Ice-cold in... Seville

My first blog of this year was about the weather, so it's kind of appropriate that one of my last is too. Sarah will be blogging again this Monday - if you're female, have blonde hair, and/or have ever suffered comments from Spanish men, then don't miss it - and then there'll be a final 2010 post from me after that. So, this morning here in Andalucia (well, Seville at least) it is COLD. Not, "Ooh it's a wee bity nippy", but freeze-your-face-off, icy wind cold. Yes, I know it's nothing like what's happening in the UK, with schools closed and rail services suspended in northern Scotland today. The temperature in the part of England where we're to spend Christmas is not forecasted to rise above 0 degrees in the next week, and snow is forecast for today. When our plane lands tonight, it will be -7. My children will be wearing so many clothes, hats, scarves, gloves etc (my daughter's snowsuit is at the ready) that they'll hardly be able to walk. Makes me shiver just thinking about it, sitting here with the wind rattling the windows and doors of my house. Anyway, back to Spain. It's veeery cold here, and the wind really cuts through you. Yet I was one of the only people wearing a hat and gloves (I have terrible circulation, so yellow fingers need to be avoided at all costs) this morning leaving the kids at school. Some people weren't even wearing coats, for God's sake! Didn't they realise how cold it is? Or were they just being Spanish and "ard" - men and women alike? On the upside, the light was, and still is, extraordinary. When the sun came up, it was a violent orange, deep golden colour, which reflects on the underside of birds' wings as they fly over the houses by the kids' school. They're there every morning, as we arrive in the car, and however tired and grumpy I'm feeling, that sight never fails to lift my spirits. Stay warm, wherever you are, and enjoy the run up to Christmas. The festive season is wonderful, with its many markets, street lights, decorations and buzzing atmosphere as everyone goes about their business in town, shopping, meeting friends, celebrating with work colleagues. The atmosphere and sense of anticipation are second to none - Seville has a build-up for two other major occasions, Semana Santa and Feria in spring, but for me the pre-Christmas excitement is the best of all. PS I'll be in Suffolk, so if I spot Mr Assange, who's hoping to spend the festive season in a mate's stately pile in that part of the world, I'll let you know.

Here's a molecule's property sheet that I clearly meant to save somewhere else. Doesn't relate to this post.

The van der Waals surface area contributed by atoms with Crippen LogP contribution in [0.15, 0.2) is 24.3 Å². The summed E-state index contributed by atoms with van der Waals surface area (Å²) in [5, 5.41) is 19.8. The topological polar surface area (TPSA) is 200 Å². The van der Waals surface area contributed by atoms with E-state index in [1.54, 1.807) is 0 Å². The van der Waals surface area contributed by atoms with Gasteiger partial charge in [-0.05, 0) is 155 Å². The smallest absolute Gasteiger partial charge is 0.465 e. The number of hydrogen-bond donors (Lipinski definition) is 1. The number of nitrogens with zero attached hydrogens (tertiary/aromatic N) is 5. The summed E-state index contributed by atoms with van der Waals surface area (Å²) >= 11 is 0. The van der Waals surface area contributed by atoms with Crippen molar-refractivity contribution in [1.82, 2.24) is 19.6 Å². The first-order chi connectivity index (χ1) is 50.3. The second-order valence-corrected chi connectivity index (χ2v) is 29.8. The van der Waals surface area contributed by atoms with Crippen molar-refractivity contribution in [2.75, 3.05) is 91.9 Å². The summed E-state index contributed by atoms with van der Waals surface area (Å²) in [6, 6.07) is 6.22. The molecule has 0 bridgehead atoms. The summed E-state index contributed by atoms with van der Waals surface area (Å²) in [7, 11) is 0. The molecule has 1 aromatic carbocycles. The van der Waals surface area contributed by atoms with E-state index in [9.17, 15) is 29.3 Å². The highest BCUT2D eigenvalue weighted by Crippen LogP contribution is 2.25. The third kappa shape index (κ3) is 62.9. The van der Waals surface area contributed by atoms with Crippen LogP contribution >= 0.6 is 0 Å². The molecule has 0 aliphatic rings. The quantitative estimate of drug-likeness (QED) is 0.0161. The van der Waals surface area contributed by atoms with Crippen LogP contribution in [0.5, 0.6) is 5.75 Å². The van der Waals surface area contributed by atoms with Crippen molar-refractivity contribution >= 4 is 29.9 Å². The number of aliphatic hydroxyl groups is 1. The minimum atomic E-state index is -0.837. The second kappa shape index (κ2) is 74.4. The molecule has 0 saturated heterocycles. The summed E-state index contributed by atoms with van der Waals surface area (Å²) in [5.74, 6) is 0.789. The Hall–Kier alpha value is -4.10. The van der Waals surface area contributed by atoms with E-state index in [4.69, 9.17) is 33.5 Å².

Blog published on 16 December 2010